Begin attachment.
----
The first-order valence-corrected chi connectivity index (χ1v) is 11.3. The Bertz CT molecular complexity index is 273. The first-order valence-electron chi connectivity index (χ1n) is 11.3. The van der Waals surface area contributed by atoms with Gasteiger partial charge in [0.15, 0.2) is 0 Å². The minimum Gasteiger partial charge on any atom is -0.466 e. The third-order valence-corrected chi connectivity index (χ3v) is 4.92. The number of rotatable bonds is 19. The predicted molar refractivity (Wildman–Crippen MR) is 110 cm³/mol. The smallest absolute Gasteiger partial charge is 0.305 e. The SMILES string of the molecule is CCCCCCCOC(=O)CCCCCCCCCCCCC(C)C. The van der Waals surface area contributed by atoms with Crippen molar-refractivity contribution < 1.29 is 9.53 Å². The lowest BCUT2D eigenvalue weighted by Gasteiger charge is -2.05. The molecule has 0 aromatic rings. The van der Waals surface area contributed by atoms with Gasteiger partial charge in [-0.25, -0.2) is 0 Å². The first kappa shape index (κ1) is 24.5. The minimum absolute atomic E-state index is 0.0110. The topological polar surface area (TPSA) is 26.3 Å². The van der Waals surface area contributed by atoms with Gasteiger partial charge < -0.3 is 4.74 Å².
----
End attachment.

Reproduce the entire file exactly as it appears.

The first-order valence-corrected chi connectivity index (χ1v) is 11.3. The Bertz CT molecular complexity index is 273. The first-order valence-electron chi connectivity index (χ1n) is 11.3. The van der Waals surface area contributed by atoms with Gasteiger partial charge in [0.15, 0.2) is 0 Å². The minimum Gasteiger partial charge on any atom is -0.466 e. The third-order valence-corrected chi connectivity index (χ3v) is 4.92. The number of rotatable bonds is 19. The predicted molar refractivity (Wildman–Crippen MR) is 110 cm³/mol. The smallest absolute Gasteiger partial charge is 0.305 e. The SMILES string of the molecule is CCCCCCCOC(=O)CCCCCCCCCCCCC(C)C. The van der Waals surface area contributed by atoms with Crippen molar-refractivity contribution < 1.29 is 9.53 Å². The lowest BCUT2D eigenvalue weighted by Gasteiger charge is -2.05. The molecule has 0 aromatic rings. The van der Waals surface area contributed by atoms with Gasteiger partial charge in [-0.25, -0.2) is 0 Å². The first kappa shape index (κ1) is 24.5. The minimum absolute atomic E-state index is 0.0110. The topological polar surface area (TPSA) is 26.3 Å². The van der Waals surface area contributed by atoms with Gasteiger partial charge < -0.3 is 4.74 Å².